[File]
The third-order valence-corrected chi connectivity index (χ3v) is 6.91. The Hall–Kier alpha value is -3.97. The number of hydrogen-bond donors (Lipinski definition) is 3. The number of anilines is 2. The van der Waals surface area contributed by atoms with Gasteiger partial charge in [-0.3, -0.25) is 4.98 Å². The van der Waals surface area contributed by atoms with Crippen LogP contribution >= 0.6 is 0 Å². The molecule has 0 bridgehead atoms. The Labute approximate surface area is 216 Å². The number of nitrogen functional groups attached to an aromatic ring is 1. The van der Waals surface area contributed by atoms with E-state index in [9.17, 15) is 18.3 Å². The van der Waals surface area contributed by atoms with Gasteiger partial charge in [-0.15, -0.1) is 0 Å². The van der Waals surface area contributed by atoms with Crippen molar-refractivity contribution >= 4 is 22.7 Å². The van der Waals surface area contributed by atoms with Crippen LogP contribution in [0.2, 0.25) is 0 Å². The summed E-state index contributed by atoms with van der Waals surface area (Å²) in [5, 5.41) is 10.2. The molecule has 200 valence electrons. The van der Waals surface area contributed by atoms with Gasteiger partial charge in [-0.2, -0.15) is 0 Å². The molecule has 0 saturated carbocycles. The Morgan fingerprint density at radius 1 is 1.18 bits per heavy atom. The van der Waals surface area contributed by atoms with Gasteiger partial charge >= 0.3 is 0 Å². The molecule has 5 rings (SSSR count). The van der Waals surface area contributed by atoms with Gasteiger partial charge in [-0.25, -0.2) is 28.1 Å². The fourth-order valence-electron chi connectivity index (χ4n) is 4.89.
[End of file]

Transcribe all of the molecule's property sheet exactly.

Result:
The third-order valence-corrected chi connectivity index (χ3v) is 6.91. The Hall–Kier alpha value is -3.97. The number of hydrogen-bond donors (Lipinski definition) is 3. The number of anilines is 2. The van der Waals surface area contributed by atoms with Gasteiger partial charge in [-0.3, -0.25) is 4.98 Å². The van der Waals surface area contributed by atoms with Crippen LogP contribution >= 0.6 is 0 Å². The molecule has 0 bridgehead atoms. The Labute approximate surface area is 216 Å². The number of nitrogen functional groups attached to an aromatic ring is 1. The van der Waals surface area contributed by atoms with E-state index in [9.17, 15) is 18.3 Å². The van der Waals surface area contributed by atoms with Gasteiger partial charge in [-0.15, -0.1) is 0 Å². The van der Waals surface area contributed by atoms with Crippen molar-refractivity contribution >= 4 is 22.7 Å². The van der Waals surface area contributed by atoms with Crippen LogP contribution in [0.2, 0.25) is 0 Å². The summed E-state index contributed by atoms with van der Waals surface area (Å²) in [5, 5.41) is 10.2. The molecule has 200 valence electrons. The van der Waals surface area contributed by atoms with Gasteiger partial charge in [-0.2, -0.15) is 0 Å². The molecule has 0 saturated carbocycles. The Morgan fingerprint density at radius 1 is 1.18 bits per heavy atom. The van der Waals surface area contributed by atoms with Gasteiger partial charge >= 0.3 is 0 Å². The molecule has 5 rings (SSSR count). The van der Waals surface area contributed by atoms with Gasteiger partial charge in [-0.25, -0.2) is 28.1 Å². The fourth-order valence-electron chi connectivity index (χ4n) is 4.89.